Doing your PhD at the Fraunhofer ITWM

My name is Sebastian Osterroth and I am doing my PhD in the Department for Flow and Material Simulation (SMS) at the Fraunhofer Institute for industrial Mathematics (ITWM) in Kaiserslautern. I started my PhD in March 2014 and before that I was studying industrial mathematics at the Technical University of Kaiserslautern.

As a PhD student at the ITWM you have the possibility to work and study in the middle of industry and education. In general ITWM offers a scholarship for three years and the PhD is done in cooperation with the Technical University of Kaiserslautern. Therefore the work is supervised by two advisors, one at the university mostly responsible for the scientific side and one at the ITWM for the application side.

As part of the team of ITWM you get your own office and have access to a good IT infrastructure with a whole bunch of software-tools and computational resources. The integration in the working groups is very well and direct insight in industrial projects is given. Often collaboration in actual projects is possible and your own developments might be used there. Via this participation you can directly see, in which way mathematics are involved in the daily industrial application. Further you get the possibility to visit both, scientific and industrial conferences to share your work with other researchers and to get in contact with people from industry working in this field. Additionally a large program of workshops and skill enhancement is offered with courses containing scientific topics as well as soft skills. Most of them are offered by the Innovation Center Applied System Modeling.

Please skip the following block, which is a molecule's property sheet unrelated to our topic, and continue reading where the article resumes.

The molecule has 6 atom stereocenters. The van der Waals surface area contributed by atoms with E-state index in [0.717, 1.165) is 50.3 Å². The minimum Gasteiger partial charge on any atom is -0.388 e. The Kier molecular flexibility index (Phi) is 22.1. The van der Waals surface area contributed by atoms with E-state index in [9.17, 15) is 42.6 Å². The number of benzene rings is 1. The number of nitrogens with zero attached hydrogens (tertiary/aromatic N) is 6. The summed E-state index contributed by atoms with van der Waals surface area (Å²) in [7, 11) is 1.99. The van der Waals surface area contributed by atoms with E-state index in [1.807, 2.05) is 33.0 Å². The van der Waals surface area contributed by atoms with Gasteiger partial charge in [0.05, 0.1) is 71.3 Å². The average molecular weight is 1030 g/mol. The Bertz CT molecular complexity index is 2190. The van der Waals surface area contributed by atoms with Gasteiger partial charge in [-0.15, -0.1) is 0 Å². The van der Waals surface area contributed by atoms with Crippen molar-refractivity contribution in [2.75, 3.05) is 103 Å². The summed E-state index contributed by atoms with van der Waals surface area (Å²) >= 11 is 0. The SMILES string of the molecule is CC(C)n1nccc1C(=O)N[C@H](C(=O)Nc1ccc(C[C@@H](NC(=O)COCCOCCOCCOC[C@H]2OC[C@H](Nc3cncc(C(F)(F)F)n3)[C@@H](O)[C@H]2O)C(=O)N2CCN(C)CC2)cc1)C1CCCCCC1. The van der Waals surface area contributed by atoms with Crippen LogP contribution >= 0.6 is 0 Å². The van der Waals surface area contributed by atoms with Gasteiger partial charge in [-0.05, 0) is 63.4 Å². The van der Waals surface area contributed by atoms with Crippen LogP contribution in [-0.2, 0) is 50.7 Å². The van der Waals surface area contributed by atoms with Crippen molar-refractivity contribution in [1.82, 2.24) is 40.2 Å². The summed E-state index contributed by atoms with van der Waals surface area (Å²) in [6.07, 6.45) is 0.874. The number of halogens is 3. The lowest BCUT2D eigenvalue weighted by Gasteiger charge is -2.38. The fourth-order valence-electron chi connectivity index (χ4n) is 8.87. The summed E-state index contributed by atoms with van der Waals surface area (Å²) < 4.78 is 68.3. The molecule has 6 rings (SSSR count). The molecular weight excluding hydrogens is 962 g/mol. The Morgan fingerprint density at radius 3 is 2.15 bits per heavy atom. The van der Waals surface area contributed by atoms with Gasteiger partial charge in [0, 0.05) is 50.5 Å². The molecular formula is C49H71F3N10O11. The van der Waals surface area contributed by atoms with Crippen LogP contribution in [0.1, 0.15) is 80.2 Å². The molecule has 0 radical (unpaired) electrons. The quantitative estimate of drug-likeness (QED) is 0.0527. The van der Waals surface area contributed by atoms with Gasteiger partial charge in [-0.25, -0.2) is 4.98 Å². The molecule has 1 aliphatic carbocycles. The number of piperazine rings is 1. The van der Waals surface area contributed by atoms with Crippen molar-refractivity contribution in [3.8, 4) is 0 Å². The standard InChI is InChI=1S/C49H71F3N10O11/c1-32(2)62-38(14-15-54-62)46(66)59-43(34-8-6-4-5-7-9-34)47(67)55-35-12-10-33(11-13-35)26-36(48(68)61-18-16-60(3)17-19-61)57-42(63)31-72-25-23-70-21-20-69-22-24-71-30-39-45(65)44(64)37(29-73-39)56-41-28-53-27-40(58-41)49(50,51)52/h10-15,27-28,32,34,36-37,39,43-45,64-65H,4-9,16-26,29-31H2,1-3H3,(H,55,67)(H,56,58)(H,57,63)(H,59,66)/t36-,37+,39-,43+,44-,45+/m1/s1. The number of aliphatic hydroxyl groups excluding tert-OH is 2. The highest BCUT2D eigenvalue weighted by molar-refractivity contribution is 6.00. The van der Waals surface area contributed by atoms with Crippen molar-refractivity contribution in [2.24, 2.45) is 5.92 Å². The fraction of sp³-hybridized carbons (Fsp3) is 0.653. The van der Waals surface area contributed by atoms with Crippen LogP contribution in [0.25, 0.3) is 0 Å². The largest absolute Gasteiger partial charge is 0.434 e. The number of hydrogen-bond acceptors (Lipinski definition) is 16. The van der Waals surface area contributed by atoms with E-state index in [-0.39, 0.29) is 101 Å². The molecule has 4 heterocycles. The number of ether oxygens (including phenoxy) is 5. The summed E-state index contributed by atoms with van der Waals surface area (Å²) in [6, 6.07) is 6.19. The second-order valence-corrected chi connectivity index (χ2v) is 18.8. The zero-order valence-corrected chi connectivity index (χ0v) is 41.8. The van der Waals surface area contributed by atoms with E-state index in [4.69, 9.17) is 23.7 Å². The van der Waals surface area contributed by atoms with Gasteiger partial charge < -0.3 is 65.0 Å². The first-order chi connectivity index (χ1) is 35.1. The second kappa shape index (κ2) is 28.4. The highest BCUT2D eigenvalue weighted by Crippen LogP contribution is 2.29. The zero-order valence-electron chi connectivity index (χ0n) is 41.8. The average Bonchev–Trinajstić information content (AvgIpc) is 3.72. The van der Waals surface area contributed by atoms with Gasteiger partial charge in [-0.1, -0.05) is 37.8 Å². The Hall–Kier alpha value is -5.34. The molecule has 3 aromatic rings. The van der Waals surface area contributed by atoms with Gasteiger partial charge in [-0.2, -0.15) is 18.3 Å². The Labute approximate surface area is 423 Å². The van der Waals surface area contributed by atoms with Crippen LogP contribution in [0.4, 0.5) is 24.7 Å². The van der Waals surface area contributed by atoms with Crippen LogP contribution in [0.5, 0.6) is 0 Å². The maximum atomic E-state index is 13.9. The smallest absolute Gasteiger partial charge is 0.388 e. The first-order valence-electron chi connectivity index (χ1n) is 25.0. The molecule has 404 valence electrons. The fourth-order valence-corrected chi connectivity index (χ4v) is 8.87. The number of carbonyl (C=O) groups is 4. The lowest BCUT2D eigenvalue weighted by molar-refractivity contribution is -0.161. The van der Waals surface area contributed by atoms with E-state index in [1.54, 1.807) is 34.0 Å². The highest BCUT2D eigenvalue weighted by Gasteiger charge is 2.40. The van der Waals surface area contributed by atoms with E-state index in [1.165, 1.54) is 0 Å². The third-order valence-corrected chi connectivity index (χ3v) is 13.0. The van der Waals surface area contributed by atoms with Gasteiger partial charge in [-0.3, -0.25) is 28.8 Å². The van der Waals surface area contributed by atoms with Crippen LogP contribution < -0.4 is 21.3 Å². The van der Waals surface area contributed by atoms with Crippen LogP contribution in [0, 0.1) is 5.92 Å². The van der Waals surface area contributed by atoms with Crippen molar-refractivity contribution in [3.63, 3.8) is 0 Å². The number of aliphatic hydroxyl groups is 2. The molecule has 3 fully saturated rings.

In my studies I am dealing with cake filtration. Let me note that except of the word cake there is no connecting to a bakery, but the deposition of dirt on a filter medium is in the industrial language called filter cake. The modeling and simulation of this process is important for the design of the filter medium and the filter element. The filtration process usually filterstarts with depth filtration, where the particles are deposited inside of the medium. From a specific point on, the filter medium is loaded and particles start to deposit at the surface of the medium. If we consider for example a round pleated filter as shown in the article on FiltEST, the deposition of particles on the surface means that the pleats get clogged and the filtration performance is influenced a lot. One crucial point is the increase of the pressure drop during the build up of a filter cake, which can lead to a complete clogging or a deformation and in the worst case a damage of the filter element. On the picture you can see the evolution of the pressure drop for a flat filtering medium. The pressure drop during depth filtration is much lower as for cake filtration and thus a prediction of the pressure drop is very important.

My experience so far at the ITWM is very well and I have never regretted my choice. It is a great challenge to do mathematical research in direct connection to industrial application and every day I enjoy my work with a lot of nice colleagues in a friendly and cooperative atmosphere.

Best regards

Sebastian Osterroth

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